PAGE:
Extending The Honeymoon Period
The 3 Ways I Avoid Hedonic Adaptation
Last week I put my toe into the water by spending 2 days in NYC, thereby ending my 16-month exile to Putnam County, NY. My body’s response to this reintegration took me by surprise until I recognized the “hot stove effect” of my voluntary sequestration. For 16 months I acted as if the entire world were a hot stove, and I did all I could to avoid touching it. How was I to expect my nervous system to reacclimatize instantly?
Despite the tension in my body, I was whole-heartedly delighted with each one of the “firsts” I experienced during my visit. And from that place of jubilation, I made a commitment to myself to push back against hedonic adaptation.
I became familiar with this term thanks to Sonja Lyubomirsky. Her book, The Myths of Happiness, brought into perspective the concept of “the honeymoon period”. Think about the last time you bought a new car, or got a promotion/raise, or started a new romance. You felt great! Your energy was pulsing. Food tasted better, you felt lighter, and you were energized. Then, after a certain duration of time, the elation faded. That edge, that excitement, that frenetic feeling— it all disappeared without you noticing. That, my friends, is hedonic adaptation.
This phenomenon also balances out the negative events in our lives. You can think of it as your own personal contentment level. And while there’s been a lot of research done about our happiness set point and no shortage of views about the ability to reset this biological baseline, I realize there are some ways of being and doing that will affect mine. My hope is that the following insights will help you, too.
Live in Awe: I’m going to enjoy not only the fabulous firsts of post-isolation, but also the perpetual awe-inspiring moments in my life. Such magnificence is all around us, just waiting to be noticed. For instance, I can remember, years ago, walking up 6th Avenue toward Grand Central one evening and being struck by a gorgeous, big, bright full moon. My heart leapt! Then, when I looked around to catch other folks’ reactions, no one else seemed to notice this spectacle, distracted instead by the terrestrial glow of their smartphones. So, as I left NYC last week, I admitted to myself how often I made the trip down the majestic Hudson Line not even noticing the wonderment of the Palisades.
As an older, wiser Deborah, I will now look at each event, each interaction, and the ever-evolving landscape in appreciation. It takes no more energy than not noticing! In fact, it takes presence.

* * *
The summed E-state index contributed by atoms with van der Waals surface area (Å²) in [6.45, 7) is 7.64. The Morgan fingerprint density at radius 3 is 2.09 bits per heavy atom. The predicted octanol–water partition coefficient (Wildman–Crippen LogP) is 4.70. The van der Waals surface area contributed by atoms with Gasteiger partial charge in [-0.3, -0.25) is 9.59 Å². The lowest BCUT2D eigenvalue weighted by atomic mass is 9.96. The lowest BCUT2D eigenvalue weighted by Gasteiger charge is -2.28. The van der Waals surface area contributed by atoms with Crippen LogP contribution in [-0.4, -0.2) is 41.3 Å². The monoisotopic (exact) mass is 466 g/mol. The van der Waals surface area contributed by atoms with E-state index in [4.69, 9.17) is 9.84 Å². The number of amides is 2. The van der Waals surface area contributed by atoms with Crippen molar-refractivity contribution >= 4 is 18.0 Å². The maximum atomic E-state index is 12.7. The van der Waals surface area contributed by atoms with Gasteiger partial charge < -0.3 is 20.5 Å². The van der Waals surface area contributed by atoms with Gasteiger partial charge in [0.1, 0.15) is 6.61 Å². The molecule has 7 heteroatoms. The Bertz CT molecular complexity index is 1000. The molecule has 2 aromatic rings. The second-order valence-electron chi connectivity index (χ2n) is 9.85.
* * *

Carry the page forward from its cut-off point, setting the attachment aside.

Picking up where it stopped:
Align Values with Actions: As a driven high school student, my life became one big “should”. I should be involved with various activities to enhance my chances of being accepted at the college of my choice. My interests and enjoyment became secondary. I realize that in some ways (at least until COVID-19), the pattern remained into my adulthood. I should attend certain networking events; I need to pack my days with appointments and cram in as much as possible, etc.
My older, wiser self will now look at perceived obligations differently. I will consider the “why” behind what I’m being asked to do or self-tasked with. It’s surprising how many activities I used to force myself into that I didn’t enjoy or didn’t necessarily add value to my career or personal wellbeing. I reacted thoughtlessly, racing to fill my calendar instead of reflecting on what would best serve DRIVEN’s mission or my personal growth and values. Quite a lesson!
Leverage Mood to Steady Emotion. We are each guided by emotions. Yes, even you! But just like that moon hiding plainly in sight, our emotions can either allow us to shine or can serve to make us and those around us miserable. Just remember that emotions are temporary, lasting only 90 seconds, in a neurochemical respect. But like many, I used to stew in certain negative emotions, causing the neurochemical cycle to repeat. Stress, helplessness, shame and regret were stuck in an endless loop.
My older, wiser self will now vigilantly catch myself as these emotions take over, assessing the “why” behind the “what”. Some negative emotions are appropriate to embrace, such as the loss of a loved one. But my area of improvement will come from the emotions of frustration, defensiveness and impatience. And I will leverage Perspective, Compassion and Humor to maintain a mood of gratitude. Perspective will help me assess situations and come up with options for myself to move through the stressor; Compassion for myself and others will remind me that we’re all doing our best. And Humor, like sugar, helps the medicine go down! Setbacks will happen, but the trick is to avoid unnecessary deep emotional waters.
James Redfield was the originator of the sentiment, “Where Attention goes, Energy flows; Where Intention goes, Energy flows!” It is my intention to pay attention to the above three declarations. Won’t you join me?
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